1. Delete all social media from your phone. Yes, you read that right. We all know it's tempting to take a peek at Facebook while you've got your phone in your hand or upload your lunch to Instagram. Deleting social media will help you focus on the present moment and become more conscious of how you spend your time.
  2. Clean out your email inbox. Don't just delete messages, but unsubscribe from all those newsletters that pile up and never get read. If you are like me, you will need to do this in chunks, not all in one day, because I tend to allow my inbox to get overwhelmingly full. 
  3. Pick one room to start downsizing. I started with my bedroom. The kitchen is also a good place to start. Break it up even smaller and pick one drawer or one cabinet to clean out. The next day pick another one until you are done and ready to move on to the next room. 
  4. Be honest with yourself. I mean, come on, why are you really keeping that thing you don't use or care for? Is it out of guilt? Get rid of it! Especially if it has a bad feeling attached to it.
  5. Have a clear vision of the life you want to be living in your head. Do you want to move to a smaller home? Do you want to travel more? What is the end goal or goals? How minimal do you want to go?
  6. If possible, get your extended family on the same page. This can be especially hard if you have kids with well-meaning grandparents, or like me, have an ex who inundates his child with toys even though I've talked to him about it. If you can't get them on the same page, you'll just have to resort to occasional purges to get rid of things that the kids are no longer interested in. Luckily, I have a kid open to minimalism as long as I don't touch his Legos.
  7. With that in mind, respect the boundaries of the other members of your household. Don't be a jerk and secretly toss your partner's ugly sweater with holes that he really loves. This can be especially hard if you live with someone who leans more toward hoarding. I'm no expert there so I can't offer any advise, but if it's a normal situation and you want to get rid of it because YOU don't like it, just remember it's not yours to decide. My only exception to this rule is broken toys or other items that have become dangerous and/or irreparable.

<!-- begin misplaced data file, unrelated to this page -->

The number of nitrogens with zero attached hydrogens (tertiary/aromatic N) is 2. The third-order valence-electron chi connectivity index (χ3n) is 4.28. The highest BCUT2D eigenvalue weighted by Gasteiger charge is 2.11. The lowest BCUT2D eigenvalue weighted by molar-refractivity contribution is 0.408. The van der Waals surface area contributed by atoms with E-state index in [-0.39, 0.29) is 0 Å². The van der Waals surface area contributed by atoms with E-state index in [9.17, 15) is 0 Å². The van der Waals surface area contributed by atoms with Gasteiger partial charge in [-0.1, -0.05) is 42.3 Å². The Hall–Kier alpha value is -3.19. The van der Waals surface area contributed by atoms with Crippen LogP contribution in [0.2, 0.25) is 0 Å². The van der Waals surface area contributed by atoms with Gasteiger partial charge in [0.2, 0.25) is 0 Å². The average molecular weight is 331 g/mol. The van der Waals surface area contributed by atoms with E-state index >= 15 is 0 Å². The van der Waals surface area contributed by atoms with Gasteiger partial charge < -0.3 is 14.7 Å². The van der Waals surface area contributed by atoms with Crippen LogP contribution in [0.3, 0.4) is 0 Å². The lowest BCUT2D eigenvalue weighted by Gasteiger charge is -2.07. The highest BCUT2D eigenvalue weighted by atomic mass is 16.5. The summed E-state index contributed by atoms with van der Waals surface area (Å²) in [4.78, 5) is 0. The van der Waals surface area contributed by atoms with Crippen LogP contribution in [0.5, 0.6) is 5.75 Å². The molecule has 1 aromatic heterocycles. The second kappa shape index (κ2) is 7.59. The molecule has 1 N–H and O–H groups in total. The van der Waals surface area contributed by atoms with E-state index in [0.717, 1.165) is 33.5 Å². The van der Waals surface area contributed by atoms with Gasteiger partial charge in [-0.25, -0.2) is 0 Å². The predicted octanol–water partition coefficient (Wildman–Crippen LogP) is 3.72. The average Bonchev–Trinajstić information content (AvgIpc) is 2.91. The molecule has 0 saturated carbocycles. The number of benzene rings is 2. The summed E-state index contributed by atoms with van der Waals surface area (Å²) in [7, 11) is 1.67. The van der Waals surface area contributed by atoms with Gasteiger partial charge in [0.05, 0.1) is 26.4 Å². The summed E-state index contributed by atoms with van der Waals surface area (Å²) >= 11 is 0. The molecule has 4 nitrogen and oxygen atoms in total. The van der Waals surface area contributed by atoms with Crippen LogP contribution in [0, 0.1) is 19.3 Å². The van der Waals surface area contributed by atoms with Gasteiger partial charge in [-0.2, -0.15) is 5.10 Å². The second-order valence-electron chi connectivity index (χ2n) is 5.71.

8. Practice the 24-hour rule when tempted to purchase something you see that you want but don't need. Wait 24 hours, then come back to it. Usually, by then the excitement over the thing has diminished and you will no longer want it. I do this all the time on Amazon. I'll save it to my wishlist and go back to it later to discover I'm just not interested in it anymore.
  9. When you do purchase things, buy them to last. It's not only better for your wallet, but also the environment. When you get to that point you no longer need or want it, it will still be in good enough shape to pass on to someone else or donate. 
  10. Find like-minded people to support your goals. Follow The Minimalists, No Sidebar, or other minimalist bloggers.  Join minimalist groups. Sometimes embracing minimalism can feel like a lonely journey when the world around you seems lost in over-consumerism. 
  11. Learn from my mistakes and don't fill your garage with all the stuff you cleaned out of your living space. Either hold that garage sale or donate it as you clear. If you have lots of stuff, most thrift stores have trucks that will come pick it up free of charge. You truly haven't let it go if it's still sitting around in your garage, even if you don't have to look at it every day. 
  12. Finally, don't compare yourself with other minimalists. There is no set number of things you must whittle down to or specific house you must live in. Minimalism is about simplifying YOUR life to make room for the things YOU enjoy, so it's going to be a very individualistic journey.